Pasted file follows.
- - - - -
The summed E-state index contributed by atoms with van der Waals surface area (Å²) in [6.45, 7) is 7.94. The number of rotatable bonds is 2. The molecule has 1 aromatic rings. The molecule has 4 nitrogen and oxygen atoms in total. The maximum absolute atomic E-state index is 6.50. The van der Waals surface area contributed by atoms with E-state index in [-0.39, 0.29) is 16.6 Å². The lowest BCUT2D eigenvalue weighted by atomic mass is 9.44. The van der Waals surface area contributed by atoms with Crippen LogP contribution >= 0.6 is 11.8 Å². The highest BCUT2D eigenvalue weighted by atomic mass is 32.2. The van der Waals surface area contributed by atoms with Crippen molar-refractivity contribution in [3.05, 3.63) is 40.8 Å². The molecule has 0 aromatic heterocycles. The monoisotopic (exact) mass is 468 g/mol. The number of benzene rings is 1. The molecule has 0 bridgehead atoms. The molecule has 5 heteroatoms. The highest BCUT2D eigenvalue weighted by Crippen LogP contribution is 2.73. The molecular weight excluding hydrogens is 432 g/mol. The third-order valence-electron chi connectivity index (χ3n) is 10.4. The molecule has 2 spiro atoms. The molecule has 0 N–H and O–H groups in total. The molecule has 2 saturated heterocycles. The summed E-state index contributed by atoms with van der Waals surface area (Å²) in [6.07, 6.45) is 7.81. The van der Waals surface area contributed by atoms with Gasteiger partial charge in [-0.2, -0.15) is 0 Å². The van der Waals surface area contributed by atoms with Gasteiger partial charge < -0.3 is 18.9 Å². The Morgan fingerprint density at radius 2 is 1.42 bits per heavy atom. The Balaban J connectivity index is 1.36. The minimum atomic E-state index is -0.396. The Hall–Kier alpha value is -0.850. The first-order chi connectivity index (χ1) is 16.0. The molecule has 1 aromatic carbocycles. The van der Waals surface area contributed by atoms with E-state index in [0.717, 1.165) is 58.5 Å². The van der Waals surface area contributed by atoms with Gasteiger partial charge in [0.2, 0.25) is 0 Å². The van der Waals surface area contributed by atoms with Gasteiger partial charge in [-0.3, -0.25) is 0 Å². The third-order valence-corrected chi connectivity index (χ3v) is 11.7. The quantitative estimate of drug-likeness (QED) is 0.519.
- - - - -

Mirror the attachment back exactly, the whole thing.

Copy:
The summed E-state index contributed by atoms with van der Waals surface area (Å²) in [6.45, 7) is 7.94. The number of rotatable bonds is 2. The molecule has 1 aromatic rings. The molecule has 4 nitrogen and oxygen atoms in total. The maximum absolute atomic E-state index is 6.50. The van der Waals surface area contributed by atoms with E-state index in [-0.39, 0.29) is 16.6 Å². The lowest BCUT2D eigenvalue weighted by atomic mass is 9.44. The van der Waals surface area contributed by atoms with Crippen LogP contribution >= 0.6 is 11.8 Å². The highest BCUT2D eigenvalue weighted by atomic mass is 32.2. The van der Waals surface area contributed by atoms with Crippen molar-refractivity contribution in [3.05, 3.63) is 40.8 Å². The molecule has 0 aromatic heterocycles. The monoisotopic (exact) mass is 468 g/mol. The number of benzene rings is 1. The molecule has 0 bridgehead atoms. The molecule has 5 heteroatoms. The highest BCUT2D eigenvalue weighted by Crippen LogP contribution is 2.73. The molecular weight excluding hydrogens is 432 g/mol. The third-order valence-electron chi connectivity index (χ3n) is 10.4. The molecule has 2 spiro atoms. The molecule has 0 N–H and O–H groups in total. The molecule has 2 saturated heterocycles. The summed E-state index contributed by atoms with van der Waals surface area (Å²) in [6.07, 6.45) is 7.81. The van der Waals surface area contributed by atoms with Gasteiger partial charge in [-0.2, -0.15) is 0 Å². The van der Waals surface area contributed by atoms with Gasteiger partial charge < -0.3 is 18.9 Å². The Morgan fingerprint density at radius 2 is 1.42 bits per heavy atom. The Balaban J connectivity index is 1.36. The minimum atomic E-state index is -0.396. The Hall–Kier alpha value is -0.850. The first-order chi connectivity index (χ1) is 16.0. The molecule has 1 aromatic carbocycles. The van der Waals surface area contributed by atoms with E-state index in [0.717, 1.165) is 58.5 Å². The van der Waals surface area contributed by atoms with Gasteiger partial charge in [0.2, 0.25) is 0 Å². The van der Waals surface area contributed by atoms with Gasteiger partial charge in [-0.3, -0.25) is 0 Å². The third-order valence-corrected chi connectivity index (χ3v) is 11.7. The quantitative estimate of drug-likeness (QED) is 0.519.